My regular readers will know I love having a nose around other posh hotels, and I eagerly agreed for a quick pitstop. Now, a pink hotel is always going to win me over, one of my favourite hotels of all time is the Beverley Hills Hotel, which is basically a massive celebrity filled version of Barbie’s dream house. But the stunningly luxurious hotel with its perfectly manicured gardens also has an interesting history.
Affectionately known as The Pink Lady, the hotel opened in 1899 with the intention of catering to first class passengers of an exclusive British shipping liner. It was the first hotel in South Africa to offer hot and cold running water and became a home away from home for the rich and famous as well as powerful political leaders.
During the Boer War, the British used the hotel as headquarters to plan their military campaigns and a young Winston Churchill, than a war correspondent, described it as ‘a most excellent and well-appointed establishment.’
Other famous residents have included Arthur Conan Doyle, Lenny Kravitz, Oprah Winfrey, Tiger Woods and even the Dalai Lama! For us regular folk it’s also famed for afternoon tea, an ideal place to sit back and revel in luxurious pink perfection!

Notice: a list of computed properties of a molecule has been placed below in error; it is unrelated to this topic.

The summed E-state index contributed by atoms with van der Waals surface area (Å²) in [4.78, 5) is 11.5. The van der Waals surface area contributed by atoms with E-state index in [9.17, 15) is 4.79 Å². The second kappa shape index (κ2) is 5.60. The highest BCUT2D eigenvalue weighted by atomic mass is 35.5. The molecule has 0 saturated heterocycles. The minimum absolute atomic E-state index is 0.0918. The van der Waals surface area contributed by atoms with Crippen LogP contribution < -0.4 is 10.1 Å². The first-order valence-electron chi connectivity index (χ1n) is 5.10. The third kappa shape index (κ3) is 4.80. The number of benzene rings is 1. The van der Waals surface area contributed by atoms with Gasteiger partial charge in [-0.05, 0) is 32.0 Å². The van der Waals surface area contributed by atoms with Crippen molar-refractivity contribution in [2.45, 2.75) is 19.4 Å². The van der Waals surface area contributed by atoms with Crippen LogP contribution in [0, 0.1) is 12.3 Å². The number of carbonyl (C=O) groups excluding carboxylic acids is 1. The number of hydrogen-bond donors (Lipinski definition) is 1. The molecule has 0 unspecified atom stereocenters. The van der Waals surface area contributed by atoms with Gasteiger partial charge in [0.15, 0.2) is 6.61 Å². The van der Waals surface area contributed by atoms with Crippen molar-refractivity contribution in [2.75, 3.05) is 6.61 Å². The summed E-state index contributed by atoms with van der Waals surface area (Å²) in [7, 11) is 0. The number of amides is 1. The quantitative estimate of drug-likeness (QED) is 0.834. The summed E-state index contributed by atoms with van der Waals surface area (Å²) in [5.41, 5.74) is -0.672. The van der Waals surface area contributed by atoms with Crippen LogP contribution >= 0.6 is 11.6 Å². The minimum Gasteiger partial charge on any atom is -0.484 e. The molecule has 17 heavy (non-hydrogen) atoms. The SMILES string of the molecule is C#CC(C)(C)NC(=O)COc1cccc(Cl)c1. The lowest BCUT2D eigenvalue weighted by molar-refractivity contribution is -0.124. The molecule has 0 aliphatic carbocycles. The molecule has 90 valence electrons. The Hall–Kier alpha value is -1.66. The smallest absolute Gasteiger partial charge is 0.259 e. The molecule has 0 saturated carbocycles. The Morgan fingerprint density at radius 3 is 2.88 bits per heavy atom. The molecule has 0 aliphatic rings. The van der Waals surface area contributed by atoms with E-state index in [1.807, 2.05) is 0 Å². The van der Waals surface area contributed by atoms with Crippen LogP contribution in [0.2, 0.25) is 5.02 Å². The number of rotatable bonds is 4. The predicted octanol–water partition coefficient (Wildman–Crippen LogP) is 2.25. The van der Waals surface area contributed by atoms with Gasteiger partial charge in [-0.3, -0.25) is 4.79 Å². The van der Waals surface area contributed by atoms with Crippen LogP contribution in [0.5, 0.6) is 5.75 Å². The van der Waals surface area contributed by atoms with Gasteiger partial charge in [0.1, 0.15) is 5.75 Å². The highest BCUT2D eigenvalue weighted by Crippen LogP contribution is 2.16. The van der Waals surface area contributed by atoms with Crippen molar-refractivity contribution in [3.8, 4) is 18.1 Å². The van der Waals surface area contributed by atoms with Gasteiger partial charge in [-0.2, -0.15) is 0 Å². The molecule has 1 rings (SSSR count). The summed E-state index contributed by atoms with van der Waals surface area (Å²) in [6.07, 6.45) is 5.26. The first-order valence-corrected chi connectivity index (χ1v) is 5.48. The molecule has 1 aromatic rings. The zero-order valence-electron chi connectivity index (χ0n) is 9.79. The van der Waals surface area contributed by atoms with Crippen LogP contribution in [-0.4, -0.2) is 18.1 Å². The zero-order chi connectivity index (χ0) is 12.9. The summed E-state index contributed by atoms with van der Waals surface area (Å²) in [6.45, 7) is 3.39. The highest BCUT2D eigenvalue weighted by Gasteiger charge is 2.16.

Back in the car Gary drove us around pointing out key museums, theatres, the synagogue and galleries which we could return to. He told us lots of interesting facts about South Africa, one being there are eleven official languages spoken in the country which is more than any other country in the world. Gary told us that Afrikaans and English are the only languages used for education as the other nine don’t have all the modern terminology required for teaching certain subjects.
Gary also drove us around the brightly coloured houses of Bo Kaap, formerly known as the Malay Quarter. Bo-Kaap is a multicultural area with many of the residents being descendants of slaves shipped from Malaysia, Indonesia and African countries to the Cape of Good Hope during the 16th Century. The area is the spiritual home of Cape Town’s Muslim community and houses Auwal, South Africa’s oldest Mosque.
While I was enjoying the history lesson, I knew in the pit of my stomach what was to come.
‘Right’ Gary said, ‘Are you ready for the mountain?’ I nodded hesitantly…
He drove us up to Table Mountain cableway…I was feeling very nervous already.
Sensing my nerves Gary said ‘We’re pretty high already, you don’t need to go all the way up to the top…’
‘Yes, I do! How can I write a blog post about facing my fears if I only go halfway up?’
Now I felt really sick. I turned to Mr S, ‘I can’t do it’ I said. I couldn’t get in that little box dangling from a string and go up a million feet into the clouds.